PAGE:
OLS model results
The unexpected results on the direction of the demand elasticity in the naïve model confirm the concerns about the threat of simultaneity. As feared, the simultaneity creates bias in my estimation of demand elasticity that spuriously suggests positive demand elasticity where negative demand elasticity is expected. To address the simultaneity, I disentangle the effect of price in the demand equation from its determination in the supply equation. I use Specification (3) with the specific budget constraint and preferences variables given in Specification (9).
Table 4D presents the results of the OLS model. In the naïve model (not presented) the demand elasticity is positive, but when the model is re-specified to restrict the relationship between the price and quantity to the effect of the price on quantity, the demand elasticity is negative. The regression coefficient indicates that charging a household a low price increases water consumption by 6.5 cubic meters than if the household were charged a high price.
In Regression 1, the only significant variable is the interaction term between per capita income and the tanker water price. The term suggests that given a certain level of per capita income, households that face a low tanker price consume less than households that face a high tanker price. The magnitude of the coefficient on this interaction term is much smaller than the price variable coefficient, preserving the negative demand relationship. Moreover, the magnitude of the interaction term shows that poorer households are less responsive to changes in price than are wealthier households, as predicted by the theoretical model.
Regression 2 is the complete demand specification. The price of the tanker water, captured by the Price_Low dummy, has the greatest effect on the amount of tanker water that the household consumes. This regression demonstrates that the households in Emir Ali demand tanker water to supplement the piped water supplied but will dampen consumption if the price is not right. Figure 4A in the appendix shows the predicted values of the natural log of tanker water consumption per household against the Price_High dummy. As discussed, the demand curve shown is negative because as the price increases, the quantity demanded decreases.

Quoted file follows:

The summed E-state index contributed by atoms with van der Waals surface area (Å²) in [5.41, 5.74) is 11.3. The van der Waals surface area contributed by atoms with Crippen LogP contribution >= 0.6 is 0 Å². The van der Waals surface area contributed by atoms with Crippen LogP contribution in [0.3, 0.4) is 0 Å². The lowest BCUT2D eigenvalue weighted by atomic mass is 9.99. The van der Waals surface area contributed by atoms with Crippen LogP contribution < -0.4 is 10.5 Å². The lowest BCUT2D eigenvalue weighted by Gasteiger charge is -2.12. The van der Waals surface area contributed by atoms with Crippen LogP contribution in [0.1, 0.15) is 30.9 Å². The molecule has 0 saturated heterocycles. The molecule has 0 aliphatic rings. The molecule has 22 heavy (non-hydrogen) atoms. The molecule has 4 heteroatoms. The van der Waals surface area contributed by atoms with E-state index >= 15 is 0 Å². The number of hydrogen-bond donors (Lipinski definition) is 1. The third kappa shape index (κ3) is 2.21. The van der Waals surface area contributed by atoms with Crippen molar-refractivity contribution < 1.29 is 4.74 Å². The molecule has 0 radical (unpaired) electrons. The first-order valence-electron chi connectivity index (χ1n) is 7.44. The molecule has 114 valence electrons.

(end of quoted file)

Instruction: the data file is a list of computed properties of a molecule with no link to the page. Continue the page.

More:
Dichotomous Price model results
The OLS model likely does not correct all of the reverse causality in the specification of demand because the variables that separate supply, Price_Low and Price_High are still determined within a system with reverse causality. The Dichotomous Price model improves the OLS model because it instruments for the values of Price_High and Price_Low with the WTP factors that most likely determine whether a household faces a high or a low tanker price. I expect this model to reduce the threat of omitted variable bias because the interaction terms consider the range of omitted variables that help determine tanker price.
I confirm the relevancy of the four instrumental variables individually, and the relative exogeneity of the variables jointly. The F statistic is 11.055, greater than the desired 10, with a p-value of 0.026. The J statistic is 2.18 with a p-value of 0.536, suggesting exogeneity.
The results from the second stage regression are presented in Table 4E. Regression 1 and 2 are identical except that Regression 2 requires the price variable to be a dummy, whereas the price variable in Regression 1 is a continuous variable over the range 0 to 1, as predicted by the instrumental variables. I present the constructed demand relationships from the two regressions in Figures 4B and 4C in the Appendix. Regression 1 is superior because it captures more of the variance in the instrumental variables than the price specification in Regression 2.